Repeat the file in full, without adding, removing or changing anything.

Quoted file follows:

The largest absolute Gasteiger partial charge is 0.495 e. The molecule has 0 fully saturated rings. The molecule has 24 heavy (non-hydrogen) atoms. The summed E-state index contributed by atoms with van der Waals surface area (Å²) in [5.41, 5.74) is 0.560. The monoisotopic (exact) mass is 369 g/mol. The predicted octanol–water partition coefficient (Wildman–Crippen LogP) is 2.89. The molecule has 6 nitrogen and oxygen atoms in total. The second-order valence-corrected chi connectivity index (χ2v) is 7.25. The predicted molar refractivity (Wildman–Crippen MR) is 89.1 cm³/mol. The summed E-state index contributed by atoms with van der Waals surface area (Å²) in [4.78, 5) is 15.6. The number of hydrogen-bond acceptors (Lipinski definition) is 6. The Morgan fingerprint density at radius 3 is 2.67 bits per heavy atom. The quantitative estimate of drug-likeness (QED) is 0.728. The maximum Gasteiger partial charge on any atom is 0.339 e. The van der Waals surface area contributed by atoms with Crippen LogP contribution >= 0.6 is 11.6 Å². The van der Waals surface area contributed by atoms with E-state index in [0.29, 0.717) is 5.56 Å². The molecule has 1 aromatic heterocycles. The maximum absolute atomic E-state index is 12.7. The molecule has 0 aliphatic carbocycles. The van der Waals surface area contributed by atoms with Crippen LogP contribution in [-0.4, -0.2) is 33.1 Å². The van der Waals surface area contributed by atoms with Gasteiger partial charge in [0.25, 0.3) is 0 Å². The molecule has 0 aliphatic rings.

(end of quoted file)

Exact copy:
The largest absolute Gasteiger partial charge is 0.495 e. The molecule has 0 fully saturated rings. The molecule has 24 heavy (non-hydrogen) atoms. The summed E-state index contributed by atoms with van der Waals surface area (Å²) in [5.41, 5.74) is 0.560. The monoisotopic (exact) mass is 369 g/mol. The predicted octanol–water partition coefficient (Wildman–Crippen LogP) is 2.89. The molecule has 6 nitrogen and oxygen atoms in total. The second-order valence-corrected chi connectivity index (χ2v) is 7.25. The predicted molar refractivity (Wildman–Crippen MR) is 89.1 cm³/mol. The summed E-state index contributed by atoms with van der Waals surface area (Å²) in [4.78, 5) is 15.6. The number of hydrogen-bond acceptors (Lipinski definition) is 6. The Morgan fingerprint density at radius 3 is 2.67 bits per heavy atom. The quantitative estimate of drug-likeness (QED) is 0.728. The maximum Gasteiger partial charge on any atom is 0.339 e. The van der Waals surface area contributed by atoms with Crippen LogP contribution >= 0.6 is 11.6 Å². The van der Waals surface area contributed by atoms with E-state index in [0.29, 0.717) is 5.56 Å². The molecule has 1 aromatic heterocycles. The maximum absolute atomic E-state index is 12.7. The molecule has 0 aliphatic carbocycles. The van der Waals surface area contributed by atoms with Crippen LogP contribution in [-0.4, -0.2) is 33.1 Å². The van der Waals surface area contributed by atoms with Gasteiger partial charge in [0.25, 0.3) is 0 Å². The molecule has 0 aliphatic rings.